Keywords: Oligopoly, Incomplete Information, Information advantage, Bayesian Cournot, Equilibrium, Sunspots, Non-differentiability, Inverse demand
    JEL: C72 D43 L13
    Date: 2009–09
  5. By: Yongmin Chen (University of Colorado at Boulder - Department of Economics); Michael H. Riordan (Columbia University - Department of Economics)
    Abstract: This paper takes the new approach of using a copula to characterize consumer preferences in a discrete choice model of product differentiation, and applies it to the economics of monopoly and duopoly. The comparative statics of demand strength and preference diversity, both properties of the marginal distribution of values for each product variety, are strikingly similar across market structures. Preference dependence, a property of the copula and an indicator of product differentiation, is a key determinant of whether prices are higher in multiproduct industries compared to single-product monopoly. Furthermore, the effects of preference on prices and profits influence equilibrium product selection. Remarkably, a horizontally-differentiated duopoly sometimes can foreclose a higher-quality monopoly to the detriment of consumer and social welfare.
    Date: 2009
  6. By: Mary Amiti; Amit K. Khandelwal
    Abstract: How does competition affect innovation? We address this question by using a novel approach to measure quality -- an important component of innovation -- using highly disaggregated product data for a large set of countries. Constructing an internationally comparable measure of quality enables us to separate the effect of reducing import tariffs, our measure of competition, on quality upgrading from other country level differences in competitive environments, and product demand shocks. We base our analysis on recent theoretical frameworks that predict that the effect of competition on innovation depends on firms' proximity to the world technological frontier. As predicted by theory, we find that lower tariffs are associated with quality upgrading for products close to the world frontier; whereas lower tariffs discourage quality upgrading for varieties distant from the frontier.
    JEL: F1
    Date: 2009–11
  7. By: Xavier Martinez-Giralt; José María Usategui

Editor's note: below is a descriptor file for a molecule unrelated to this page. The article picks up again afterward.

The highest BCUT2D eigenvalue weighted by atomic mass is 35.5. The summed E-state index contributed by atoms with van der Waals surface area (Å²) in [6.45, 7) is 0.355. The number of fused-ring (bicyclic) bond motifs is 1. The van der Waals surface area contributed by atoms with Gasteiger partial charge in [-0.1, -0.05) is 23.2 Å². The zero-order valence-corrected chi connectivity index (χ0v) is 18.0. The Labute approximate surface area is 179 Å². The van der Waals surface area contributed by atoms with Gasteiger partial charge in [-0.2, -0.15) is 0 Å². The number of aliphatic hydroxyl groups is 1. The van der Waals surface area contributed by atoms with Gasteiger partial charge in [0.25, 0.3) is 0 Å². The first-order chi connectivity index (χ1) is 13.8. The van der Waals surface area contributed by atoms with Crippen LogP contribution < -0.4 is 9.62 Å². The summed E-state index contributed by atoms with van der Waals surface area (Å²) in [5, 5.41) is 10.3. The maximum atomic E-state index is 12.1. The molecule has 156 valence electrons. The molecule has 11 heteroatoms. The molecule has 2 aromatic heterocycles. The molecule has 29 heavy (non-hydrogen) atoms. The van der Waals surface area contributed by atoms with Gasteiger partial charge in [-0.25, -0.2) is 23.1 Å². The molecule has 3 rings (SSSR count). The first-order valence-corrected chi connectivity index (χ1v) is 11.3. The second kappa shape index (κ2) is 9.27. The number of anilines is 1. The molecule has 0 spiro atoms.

Abstract: Transport costs in address models of differentiation are usually modeled as separable of the consumption commodity and with a parametric price. However, there are many sectors in an economy where such modeling is not satisfactory either because transportation is supplied under oligopolistic conditions or because there is a difference (loss) between the amount delivered at the point of production and the amount received at the point of consumption. This paper is a first attempt to tackle these issues proposing to study competition in spatial models using an iceberg-like transport cost technology allowing for concave and convex melting functions.
    Keywords: Spatial Competition, Iceberg transport costs
    JEL: L12 D42 R32
    Date: 2009–11–11
  8. By: Alireza Naghavi (University of Bologna); Gianmarco I. P. Ottaviano (Bocconi University)
    Abstract: We develop an endogenous growth model with R&D spillovers to study the long run consequences of offshoring with firm heterogeneity and incomplete contracts. In so doing, we model offshoring as the geographical fragmentation of a firm’s production chain between a home upstream division and a foreign downstream one. While there is always a positive correlation between upstream bargaining weight and offshoring activities, there is an inverted U-shaped relationship between these and growth. Whether offshoring with incomplete contracts also increases consumption depends on firm heterogeneity. As for welfare, whereas with complete contracts an R&D subsidy is enough to solve the inefficiency due to R&D spillovers, with incomplete contracts a production subsidy is also needed.
    Keywords: o¤shoring, heterogeneous …rms, incomplete contracts, industry dynamics
    JEL: D23 F23 L23 O31 O43
    Date: 2009–11–17
  9. By: Ruiz-Aliseda, Francisco (IESE Business School)